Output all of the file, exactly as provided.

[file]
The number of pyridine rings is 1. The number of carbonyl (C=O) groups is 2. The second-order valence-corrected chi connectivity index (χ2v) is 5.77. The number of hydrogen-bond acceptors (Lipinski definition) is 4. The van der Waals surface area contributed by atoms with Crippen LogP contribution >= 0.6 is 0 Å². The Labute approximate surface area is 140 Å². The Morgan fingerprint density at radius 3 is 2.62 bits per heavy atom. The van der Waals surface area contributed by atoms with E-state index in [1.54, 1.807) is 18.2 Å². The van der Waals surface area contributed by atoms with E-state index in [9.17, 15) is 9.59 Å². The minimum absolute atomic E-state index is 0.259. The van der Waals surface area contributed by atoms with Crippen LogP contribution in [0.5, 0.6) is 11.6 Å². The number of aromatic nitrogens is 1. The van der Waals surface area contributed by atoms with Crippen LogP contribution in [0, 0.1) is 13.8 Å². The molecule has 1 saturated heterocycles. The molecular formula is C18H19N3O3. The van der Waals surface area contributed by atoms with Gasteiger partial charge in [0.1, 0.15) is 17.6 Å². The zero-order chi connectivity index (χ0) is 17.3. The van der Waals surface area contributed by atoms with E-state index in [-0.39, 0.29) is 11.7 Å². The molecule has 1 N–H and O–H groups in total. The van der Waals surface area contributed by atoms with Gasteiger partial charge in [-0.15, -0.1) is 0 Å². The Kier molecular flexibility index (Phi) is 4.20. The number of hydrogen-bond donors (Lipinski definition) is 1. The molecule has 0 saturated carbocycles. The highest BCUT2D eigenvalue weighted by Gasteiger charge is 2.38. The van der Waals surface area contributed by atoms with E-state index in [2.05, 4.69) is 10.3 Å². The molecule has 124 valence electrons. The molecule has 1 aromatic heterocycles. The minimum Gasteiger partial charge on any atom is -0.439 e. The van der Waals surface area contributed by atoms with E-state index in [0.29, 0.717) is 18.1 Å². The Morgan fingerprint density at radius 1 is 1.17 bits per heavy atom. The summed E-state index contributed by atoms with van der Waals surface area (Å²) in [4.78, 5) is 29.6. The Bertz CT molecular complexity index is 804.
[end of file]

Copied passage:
The number of pyridine rings is 1. The number of carbonyl (C=O) groups is 2. The second-order valence-corrected chi connectivity index (χ2v) is 5.77. The number of hydrogen-bond acceptors (Lipinski definition) is 4. The van der Waals surface area contributed by atoms with Crippen LogP contribution >= 0.6 is 0 Å². The Labute approximate surface area is 140 Å². The Morgan fingerprint density at radius 3 is 2.62 bits per heavy atom. The van der Waals surface area contributed by atoms with E-state index in [1.54, 1.807) is 18.2 Å². The van der Waals surface area contributed by atoms with E-state index in [9.17, 15) is 9.59 Å². The minimum absolute atomic E-state index is 0.259. The van der Waals surface area contributed by atoms with Crippen LogP contribution in [0.5, 0.6) is 11.6 Å². The number of aromatic nitrogens is 1. The van der Waals surface area contributed by atoms with Crippen LogP contribution in [0, 0.1) is 13.8 Å². The molecule has 1 saturated heterocycles. The molecular formula is C18H19N3O3. The van der Waals surface area contributed by atoms with Gasteiger partial charge in [0.1, 0.15) is 17.6 Å². The zero-order chi connectivity index (χ0) is 17.3. The van der Waals surface area contributed by atoms with E-state index in [-0.39, 0.29) is 11.7 Å². The molecule has 1 N–H and O–H groups in total. The van der Waals surface area contributed by atoms with Gasteiger partial charge in [-0.15, -0.1) is 0 Å². The Kier molecular flexibility index (Phi) is 4.20. The number of hydrogen-bond donors (Lipinski definition) is 1. The molecule has 0 saturated carbocycles. The highest BCUT2D eigenvalue weighted by Gasteiger charge is 2.38. The van der Waals surface area contributed by atoms with E-state index in [2.05, 4.69) is 10.3 Å². The molecule has 124 valence electrons. The molecule has 1 aromatic heterocycles. The minimum Gasteiger partial charge on any atom is -0.439 e. The van der Waals surface area contributed by atoms with E-state index in [0.29, 0.717) is 18.1 Å². The Morgan fingerprint density at radius 1 is 1.17 bits per heavy atom. The summed E-state index contributed by atoms with van der Waals surface area (Å²) in [4.78, 5) is 29.6. The Bertz CT molecular complexity index is 804.